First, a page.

As we continue to crisscross Texas, the challenge of finding new and different roads becomes greater. This year's trip found us deep in oil and cotton and cattle Decatur, Texas courthouse country, where the towns, even the county seats, are small and getting smaller.
*Eighter from* Decatur, Texas has one of the prettiest county courthouses in the state. A parade of photos of county judges occupies all available wall space along the corridors. On the other hand, Chico, Texas, is dusty and almost deserted. One large old building (hotel? hospital?) now stands forlorn, doors open and windows cracked, but curtains on one wing suggest that some squatters live there.
Snyder, Texas, is typical of American towns around which bypasses have been built. The businesses along the old road through the center of town have closed up and relocated near the bypasses, leaving the old buildings to decay and rot and become nests of poverty and perhaps crime, not to mention unloveliness. Downtown Chico, Texas When will America learn to declare its shattered buildings public nuisances? Perhaps when their owners get off the city councils?
Northwest Texas grows cotton. We passed field after field, where fluffy white traces along the edge of the road showed where cotton had spilled from the trucks heading to the gin, and great piles of cotton remained where wind had blown against the stacked crop as it waited to be trucked away. We couldn't figure out why some cotton was still unharvested in the fields, but learned the answer at the B Bar C cafe in Hamlin: 2005 yielded the biggest cotton crop since the 1950s, and has overwhelmed the capacity of the gins. The man in the cafe explained that some growers had neglected to spray for insects, and their yield was much less. They are hoping to get the harvesting completed by the end of February. We wondered whether Texans who own fields of cotton still call themselves ranchers. Incidentally, the B Bar C has an excellent but fattening buffet lunch.
If a ghost town is one that is completely unoccupied, then we might use the term ghostly town for one that seems to be heading for oblivion. Patricia, with Cotton and oil near Hamlin its thriving cotton gin, and Orla, with some lots for storing and maintaining heavy equipment, and a quaint but probably dead *general store*, qualify as ghostly.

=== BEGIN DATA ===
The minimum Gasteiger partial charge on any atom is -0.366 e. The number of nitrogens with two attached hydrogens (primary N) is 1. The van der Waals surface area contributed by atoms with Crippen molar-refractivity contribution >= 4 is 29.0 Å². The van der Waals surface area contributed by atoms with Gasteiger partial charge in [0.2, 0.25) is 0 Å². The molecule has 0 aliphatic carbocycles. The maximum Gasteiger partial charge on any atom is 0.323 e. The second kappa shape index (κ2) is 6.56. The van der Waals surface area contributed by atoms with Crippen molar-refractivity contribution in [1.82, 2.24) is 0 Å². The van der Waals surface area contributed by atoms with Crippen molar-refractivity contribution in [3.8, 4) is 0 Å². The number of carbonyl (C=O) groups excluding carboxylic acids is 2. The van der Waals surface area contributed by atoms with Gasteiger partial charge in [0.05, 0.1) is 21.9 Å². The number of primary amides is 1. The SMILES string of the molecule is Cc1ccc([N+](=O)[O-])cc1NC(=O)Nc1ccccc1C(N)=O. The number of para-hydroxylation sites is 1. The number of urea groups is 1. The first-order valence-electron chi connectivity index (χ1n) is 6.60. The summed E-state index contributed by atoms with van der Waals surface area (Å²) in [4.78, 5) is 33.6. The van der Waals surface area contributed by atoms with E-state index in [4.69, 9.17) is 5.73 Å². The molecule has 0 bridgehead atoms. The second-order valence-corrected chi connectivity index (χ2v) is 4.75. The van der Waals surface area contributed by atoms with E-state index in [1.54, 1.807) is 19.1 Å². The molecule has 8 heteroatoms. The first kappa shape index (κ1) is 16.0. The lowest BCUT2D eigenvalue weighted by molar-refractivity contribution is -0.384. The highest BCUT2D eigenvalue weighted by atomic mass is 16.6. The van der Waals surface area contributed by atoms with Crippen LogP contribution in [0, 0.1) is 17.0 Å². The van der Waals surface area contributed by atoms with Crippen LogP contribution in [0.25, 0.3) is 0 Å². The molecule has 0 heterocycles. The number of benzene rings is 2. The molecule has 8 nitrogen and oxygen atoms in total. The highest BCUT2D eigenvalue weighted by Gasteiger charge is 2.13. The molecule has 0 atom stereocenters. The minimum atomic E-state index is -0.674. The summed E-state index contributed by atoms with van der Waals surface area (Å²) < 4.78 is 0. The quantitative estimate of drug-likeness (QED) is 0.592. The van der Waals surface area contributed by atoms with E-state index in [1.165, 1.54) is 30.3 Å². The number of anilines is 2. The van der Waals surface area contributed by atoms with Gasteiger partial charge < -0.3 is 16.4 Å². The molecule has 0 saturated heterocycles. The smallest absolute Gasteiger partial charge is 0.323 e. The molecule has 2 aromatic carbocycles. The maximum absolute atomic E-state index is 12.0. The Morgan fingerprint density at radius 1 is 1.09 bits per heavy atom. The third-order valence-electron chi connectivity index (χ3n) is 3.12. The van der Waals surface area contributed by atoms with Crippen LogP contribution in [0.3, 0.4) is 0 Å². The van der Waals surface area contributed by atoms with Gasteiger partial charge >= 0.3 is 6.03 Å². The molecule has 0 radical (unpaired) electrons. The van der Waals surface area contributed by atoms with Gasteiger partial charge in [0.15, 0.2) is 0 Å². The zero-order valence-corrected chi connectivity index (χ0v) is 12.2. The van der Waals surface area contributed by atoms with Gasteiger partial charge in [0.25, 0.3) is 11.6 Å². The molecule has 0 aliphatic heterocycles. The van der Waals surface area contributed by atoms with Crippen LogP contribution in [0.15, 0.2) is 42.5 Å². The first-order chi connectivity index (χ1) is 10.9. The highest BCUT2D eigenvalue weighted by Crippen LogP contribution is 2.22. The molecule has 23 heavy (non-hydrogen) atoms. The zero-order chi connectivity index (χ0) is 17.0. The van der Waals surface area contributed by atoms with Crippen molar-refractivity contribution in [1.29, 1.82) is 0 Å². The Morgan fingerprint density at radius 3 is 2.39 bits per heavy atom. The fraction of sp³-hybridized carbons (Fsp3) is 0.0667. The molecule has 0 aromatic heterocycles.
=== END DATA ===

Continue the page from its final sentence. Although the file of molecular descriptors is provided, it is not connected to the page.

The back roads of Texas are fast and safe, travelled mostly by those with local business to do, but the interstates do have the preponderance of gas stations. Needless to say, there was no gas in Patricia nor Orla, and since we took the back road past the Guadelupe Mountains -- a national park with no gas station -- we found ourselves 100 miles from El Paso with less than a quarter tank. So we began arguing whether a full tank would take us 500 miles still (it would have when the truck was new) and how reliable was the fuel gauge, until we saw a sign painted on cardboard promising gas 7 miles ahead. Then we began arguing about the validity of the sign, but of course in seven miles, one of us won the argument, and we talked to a man who had moved down from Roswell, N.M. and bought the one-pump no-name station in another ghostly town whose name we never learned. He went inside and turned on the tank and May's Cafe, Cornudas, Texas we gave it a sawbuck's worth, not worrying where or how he managed to come by that fuel. Cash only, about four bits a gallon higher than El Paso!
Still another ghostly town is Cornudas whose mayor, May, has a signed photograph of George and Laura on the wall of her cafe, which is all there is of the town. When we saw the semis and government trucks parked outside we knew we had found lunch. Ranch-style burgers and wonderful chicken-fried steaks were served by a waiter with a grey and white handlebar moustache. To another table came a salad bowl as big as a bowling ball. When we weren't eating we looked at the walls and tables papered with foreign currency and cards and letters from around the world.